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Will onion prices go up in Ukraine?

Local growers are satisfied with current prices for onions in Ukraine: according to price monitoring data by EastFruit, onion prices on the Ukrainian market are now almost three times higher than last year, and a third higher than in 2019.

Large growers of vegetables have severely limited their sales since the beginning of autumn and keep onions in storage in the hope of a bigger rise in prices in the second half of the season. As a result, mainly onions from smaller farms with unequipped storage facilities or unsuitable for long-term storage are available on the market now.

How justified are such hopes, and when can we expect a rise in the price of onions in Ukraine?

“A record starting price of at least the last five to six years in Ukraine was noted at the beginning of autumn this year. Nevertheless, its further growth was very slow, and the current highest price in the country is $0.37/kg – this is the level when onions from Kazakhstan begin to enter the Ukrainian market,” Ievgen Kuzin, head of international projects Fruit-Inform.com comments on the situation.

The decline in onion production in Ukraine and problems with the harvest quality due to weather this year inspired optimism for those who stored high-quality onions. From the end of summer, rumors about a high probability of repeating the developments of the 2018/2019 season started spreading on the Ukrainian market. From autumn to mid-spring the price of onion in Ukraine jumped more than fivefold then! Nevertheless, it does not mean this will happen the exact way it did then.

“According to our estimates, the situation on the Ukrainian market will not develop similarly to the 2018/19 season. Firstly, according to the Fruit-Inform.com project, although the production of onion in Ukraine this year will be one of the lowest in the past few years, it will still exceed the volume of 2018. Secondly, the market conditions in neighboring countries are completely different now: for example, onion production is not so high in Central Asia, while the harvest in the EU will be a record one. Thirdly, if the quality of the harvested crop in Ukraine will allow us to preserve the total volume until spring, one should not exclude the likelihood of a sharp increase in the supply after the opening of storage facilities” continues Ievgen Kuzin.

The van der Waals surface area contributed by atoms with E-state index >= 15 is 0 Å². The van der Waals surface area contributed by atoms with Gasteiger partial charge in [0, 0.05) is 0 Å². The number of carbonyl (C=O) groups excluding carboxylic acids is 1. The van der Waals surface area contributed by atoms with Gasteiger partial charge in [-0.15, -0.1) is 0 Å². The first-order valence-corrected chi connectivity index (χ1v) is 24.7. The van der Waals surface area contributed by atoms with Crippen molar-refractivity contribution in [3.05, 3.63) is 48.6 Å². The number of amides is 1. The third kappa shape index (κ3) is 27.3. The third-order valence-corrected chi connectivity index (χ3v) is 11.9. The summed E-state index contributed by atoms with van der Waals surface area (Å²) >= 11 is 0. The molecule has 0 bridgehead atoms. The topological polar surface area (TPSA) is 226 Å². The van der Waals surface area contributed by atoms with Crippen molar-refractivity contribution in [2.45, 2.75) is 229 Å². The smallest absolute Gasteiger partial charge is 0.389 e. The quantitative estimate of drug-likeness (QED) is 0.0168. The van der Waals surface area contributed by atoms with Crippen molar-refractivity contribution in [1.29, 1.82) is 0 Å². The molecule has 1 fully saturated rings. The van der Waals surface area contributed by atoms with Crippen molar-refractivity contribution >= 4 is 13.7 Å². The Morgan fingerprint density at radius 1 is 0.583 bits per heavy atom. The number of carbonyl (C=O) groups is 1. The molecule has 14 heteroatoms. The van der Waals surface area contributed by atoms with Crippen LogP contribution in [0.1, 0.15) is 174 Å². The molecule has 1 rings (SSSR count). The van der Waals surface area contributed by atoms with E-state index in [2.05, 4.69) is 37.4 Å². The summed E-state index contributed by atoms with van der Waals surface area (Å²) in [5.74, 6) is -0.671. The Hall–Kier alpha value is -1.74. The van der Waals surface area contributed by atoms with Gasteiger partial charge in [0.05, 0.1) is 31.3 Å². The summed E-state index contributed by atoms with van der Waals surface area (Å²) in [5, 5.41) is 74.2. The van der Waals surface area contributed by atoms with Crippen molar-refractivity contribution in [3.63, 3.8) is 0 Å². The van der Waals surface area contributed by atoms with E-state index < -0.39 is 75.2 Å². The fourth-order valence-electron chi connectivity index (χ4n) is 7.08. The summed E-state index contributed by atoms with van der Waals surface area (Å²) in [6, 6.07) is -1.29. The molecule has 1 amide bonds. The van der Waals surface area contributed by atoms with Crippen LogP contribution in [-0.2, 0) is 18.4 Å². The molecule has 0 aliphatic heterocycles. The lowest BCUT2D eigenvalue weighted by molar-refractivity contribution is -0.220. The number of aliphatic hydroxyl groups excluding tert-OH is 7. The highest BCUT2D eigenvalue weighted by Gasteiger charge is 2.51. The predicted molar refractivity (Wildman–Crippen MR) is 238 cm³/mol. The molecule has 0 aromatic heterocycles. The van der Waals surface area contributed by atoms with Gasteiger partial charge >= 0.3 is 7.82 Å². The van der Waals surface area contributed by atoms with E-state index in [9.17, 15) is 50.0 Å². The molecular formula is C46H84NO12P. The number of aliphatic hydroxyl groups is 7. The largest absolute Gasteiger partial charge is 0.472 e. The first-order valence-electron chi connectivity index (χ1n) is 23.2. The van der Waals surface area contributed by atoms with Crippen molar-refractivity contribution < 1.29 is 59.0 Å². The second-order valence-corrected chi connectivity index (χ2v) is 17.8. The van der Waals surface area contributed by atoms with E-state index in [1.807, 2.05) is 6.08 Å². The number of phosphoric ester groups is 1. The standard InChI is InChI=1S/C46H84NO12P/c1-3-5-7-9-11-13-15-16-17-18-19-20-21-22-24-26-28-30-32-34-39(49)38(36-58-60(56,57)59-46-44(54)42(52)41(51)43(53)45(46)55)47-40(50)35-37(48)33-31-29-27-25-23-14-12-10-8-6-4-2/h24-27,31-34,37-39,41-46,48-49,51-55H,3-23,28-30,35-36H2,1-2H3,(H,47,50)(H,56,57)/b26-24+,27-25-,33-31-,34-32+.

Recall that onion imports from Central Asian countries in 2018 began to play a key role in the markets of many more Western countries since the middle of autumn, and by spring the demand for their onions became booming in both Eastern and Western Europe.

Now there are only small batches of onions from Kazakhstan in Ukraine, but their availability already limits the rise in prices for local onions. For example, in Tajikistan, the current average price is one third higher than in early December 2018 due to a decrease in local production. A similar situation seems to be developing in Uzbekistan, where the harvest is also relatively low, according to local players.

“On one hand, the production of onion in Tajikistan and Uzbekistan in the current season is relatively low, which reduces the volume of possible supplies of Central Asian onions to the Ukrainian market. On the other hand, this region is not limited only to these two countries, and Kazakhstan is now actively supplying the markets of the Russian Federation, Belarus and, so far, to a lesser extent, Ukraine.” comments Ievgen Kuzin.

Moving west, we note that in Russia, Moldova and Ukraine itself, prices do not yet reach the level of 2018, and in Poland they are now 40% lower than at the beginning of December of the 2018/19 season! In addition, EU onion production this year will be one third higher than in 2018, according to estimates by the analytical agency AMI.

“In our opinion, the main difference between the current season of onion in Ukraine and that in 2018/19 may be a shift in the activity of Ukrainian imports from east to west. According to our colleagues from AMI, onion production in the EU in 2021 will be the highest since at least 2015, which is confirmed by the current three-year minimum prices in Germany. The surplus of onions grown in the EU will need to be exported somewhere, and Ukraine may be a good option for them, since it will not require the expensive sea logistics for supplies. For example, the current average price for sorted yellow onions in the Netherlands is quite comparable to the producer price in Kazakhstan and 45% lower than in Ukraine. Thus, the situation on the Ukrainian market in the second half of the season may depend on the level of onion prices in the EU, provided that the supply of local onions is greatly reduced.” Ievgen Kuzin sums up.


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